20080617

what the fuck is Flarf ?



( this poem is for Jeff Dahlgren )







                                                              shit,



i better be writing this down
(uni-ball uppa notbok)
why not blogga 29¢ scratchpad?

reading a Silliman put me here,
questioning.

(thanx for the prompt Ron,
comments are crucial)

scared of persona?

it sed "Fuck You!"
phrased lika street beatdown

dimestore dollar stretched so slogan
( a manifesto : DYNAMITE! , it still matters )

writing are you publishable like five thousand
copies sold supermarket redtop printrun?

usually i avoid asking interrogative
& omg!

i'm using "I"


too broke for fluffy greenstuff
nosmoke sedso mulch,

like chillout, cool it,

as d.a. made mimeo,
college made money

a canon w/o balls
( how impotent )

needa dick hardener?

read Poetry!


but whatta bout women?

moist panties make fantasy
mostly male w/ poke hole dipdown
yet me sexless such lonely solodweller

fuck biological imperative!

yr romance kills children

on the spot improv, so what?

that's life,

live it or don't

oh yeah, these lines limpid cigarette
secondhand my knowledge is stolen y'know

female writers muchmore radical,

violence will do that

even getgo vagina ety sheath,

vožti
voziu

the penile sword swingin' pens stiff,
inklaw bleeding letter to letter
laidover il più forte
and
fists ain't never subtle


where'd my tone go?
no research as per my usual operation
writquik & talkaboutit,
you haven't even read this

(my html tags ain't spacin' on some browsers,
fuckin' computers blow chunks uppa ghostnode)

oh ego yes, my picture is everywhere
so you know what i looklike

and won't you look at all my writshit?

(wrote smoke in air only Diogenes would know)

typical poets
always pushin' papers
of readme please readme

you can see

here
here

here
.
here

and here

(deadlinks)

telical up yer ass, know no finals

schools out forfuckingever

and the punk-rock don't needno nuthin'

beatnik sardine swims sogolden
saying what it is what it is

i diggit 'cause freekwings fly higher,
swim faster

thanna stufft out curriculum vitæ

(hadta lookup cv word, verify spellling,
why shood i cair?)

maybe i won't post this ...
(improper ellipsis)

dunno if first thot guts the guide
or heavy editing dulls the shine

or however clever -
nopoem
ain't
gonna
stop the wars
weworld hell to death
anda doommusik drones onner
inna sludge-fucked heavyloud riffrumble

all my learnings preserved for specimen
stuck dustily infile of nonaction

this poem didn't turn out like i thot it wood,
this peom dudn't tirn oot loke i thot it wuid


what the fuck is Flarf ?


i'll hafta look into it.



7 kommentarer:

troylloyd sa...

no, this ain't about Ron Silliman.

ain't no dissin' -

i was prompted to this subject via reading Ron's blog (which has been a resource of invaluable knowledge & he always makes me think about shit & turns me onto some goodpo i ain't never known) the F vs. C thing gimme a think of "what the hell am i doing?"

why do avant gotta be so academic?

i was asking myself such while reading the excellent commentstream, even before i had finished reading the whole stream - i was thinkin' words in my head & decided a poem they would be, a throwback to an expressionist operation which i've long since abandoned -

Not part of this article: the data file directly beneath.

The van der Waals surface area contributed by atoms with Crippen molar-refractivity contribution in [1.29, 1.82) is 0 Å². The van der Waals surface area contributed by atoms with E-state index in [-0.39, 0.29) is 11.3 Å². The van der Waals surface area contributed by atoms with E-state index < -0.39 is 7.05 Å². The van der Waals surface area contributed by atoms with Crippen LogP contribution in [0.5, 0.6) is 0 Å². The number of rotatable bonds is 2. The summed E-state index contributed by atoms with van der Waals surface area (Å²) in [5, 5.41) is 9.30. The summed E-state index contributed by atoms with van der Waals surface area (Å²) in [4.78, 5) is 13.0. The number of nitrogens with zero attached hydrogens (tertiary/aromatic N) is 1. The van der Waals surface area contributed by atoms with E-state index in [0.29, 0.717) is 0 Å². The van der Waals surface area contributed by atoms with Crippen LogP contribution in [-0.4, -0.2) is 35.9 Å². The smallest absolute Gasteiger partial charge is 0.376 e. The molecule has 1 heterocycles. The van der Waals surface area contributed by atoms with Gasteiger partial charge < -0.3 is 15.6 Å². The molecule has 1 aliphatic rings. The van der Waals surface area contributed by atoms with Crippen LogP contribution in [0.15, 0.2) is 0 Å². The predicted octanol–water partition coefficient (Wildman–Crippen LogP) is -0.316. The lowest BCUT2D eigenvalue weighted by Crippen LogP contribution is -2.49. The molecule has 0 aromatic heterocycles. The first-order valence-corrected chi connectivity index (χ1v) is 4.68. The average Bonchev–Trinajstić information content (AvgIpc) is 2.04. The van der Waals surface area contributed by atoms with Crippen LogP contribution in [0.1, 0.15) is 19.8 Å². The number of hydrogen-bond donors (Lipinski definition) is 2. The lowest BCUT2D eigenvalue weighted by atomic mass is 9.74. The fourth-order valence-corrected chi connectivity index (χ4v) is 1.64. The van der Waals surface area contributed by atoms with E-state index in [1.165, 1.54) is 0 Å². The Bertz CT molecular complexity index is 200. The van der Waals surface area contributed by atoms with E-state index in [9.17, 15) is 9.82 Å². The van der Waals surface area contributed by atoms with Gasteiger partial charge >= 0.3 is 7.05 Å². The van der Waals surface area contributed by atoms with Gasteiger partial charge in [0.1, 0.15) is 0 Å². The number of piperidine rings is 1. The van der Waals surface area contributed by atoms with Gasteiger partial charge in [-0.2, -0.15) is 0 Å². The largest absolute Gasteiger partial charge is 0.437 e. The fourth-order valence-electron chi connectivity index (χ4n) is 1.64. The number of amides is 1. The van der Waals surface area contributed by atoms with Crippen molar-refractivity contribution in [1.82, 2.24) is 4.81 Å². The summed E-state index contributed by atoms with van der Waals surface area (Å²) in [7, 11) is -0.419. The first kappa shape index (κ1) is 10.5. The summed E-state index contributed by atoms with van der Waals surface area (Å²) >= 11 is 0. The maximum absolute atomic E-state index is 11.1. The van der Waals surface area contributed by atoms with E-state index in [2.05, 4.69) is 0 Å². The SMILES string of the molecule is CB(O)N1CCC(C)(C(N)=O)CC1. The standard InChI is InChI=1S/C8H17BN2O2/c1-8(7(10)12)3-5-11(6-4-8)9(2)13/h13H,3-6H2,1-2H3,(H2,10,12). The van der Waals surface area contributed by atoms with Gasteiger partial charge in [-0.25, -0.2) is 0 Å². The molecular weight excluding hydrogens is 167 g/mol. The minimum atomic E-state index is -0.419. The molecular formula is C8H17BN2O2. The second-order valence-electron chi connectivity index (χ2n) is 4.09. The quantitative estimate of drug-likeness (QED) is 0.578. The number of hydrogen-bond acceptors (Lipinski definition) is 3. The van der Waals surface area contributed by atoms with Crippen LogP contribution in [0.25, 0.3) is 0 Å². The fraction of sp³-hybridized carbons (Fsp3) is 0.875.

i ain't no intellectual, but i dig the pursuits of such, and don't we gotta have an academy?

who the fuck else gives a shit about the intricate poetic world?

who the fuck else is gonna make an industry outta a writer?

james joyce = #1 cashcow

gertrude close 2nd

so i do appreciate the academy in its role of preserver, but its role as interpreter is more questionable.

anyways, i still haven't found a home.

poem notes:

d.a. = d.a. levy , highly admired among "hipsters", yet oddly ignored in academia.

golden sardine = Bob Kaufman



(value judgements are valueless)

autho unknowd sa...

In The Dark End of the Street: Margins in American Vanguard Poetry, Maria Damon offers an interesting insight into bebop and its relationship to the body. "Bebop got down, into the rhythm of the organs and the blood, making the body conscious of its internal movement and the eruptions, eliminations and ejaculations by which it expresses itself and shatters decorum: Oo-Pop-A-Da!--orgasm, defecation, flatulation, oral exclamation, and belch" (71). As insightful as Damon's comments are, there is yet another way in which bebop, particularly its vocal form, can be understood. Perhaps, as Gillespie implies, the bebop vocal is an attempt at fashioning a new language that not only responds to the musical tones of the instruments but is also an imaginative way of attempting to recall and reclaim the various African languages that were lost in the Diaspora.

"Bebop was a natural byproduct of this smoldering resentment against white copycats getting rich off black music"

Prior to the advent of bebop, white musicians such as Paul Whiteman, Benny Goodman, and the Dorsey Brothers had achieved public notoriety and financial gains, often by using arrangements by African American musicians like Fletcher Henderson, Jimmie Lunceford, and Chick Webb and by exploiting African American composers and performers. [1] Thus, bebop, and later free jazz, was developed to keep African American musical innovation away from Euro-based interpretations and in the hands of African American musicians.

In a letter to the San Francisco Chronicle that is included in his poetry collection Golden Sardine, Kaufman writes about the silent beat in between the drums:

"The word beat occurs here eleven times in its various forms, thereby emphasizing the rhythmic qualities of the prose passage and establishing our recognition of the "silent beat" that coveys an opposite and concurring rhythm as well. This emphasis also highlights the space between words. In this manner, Kaufman conveys the importance of poetry as an aural as well as a written creation.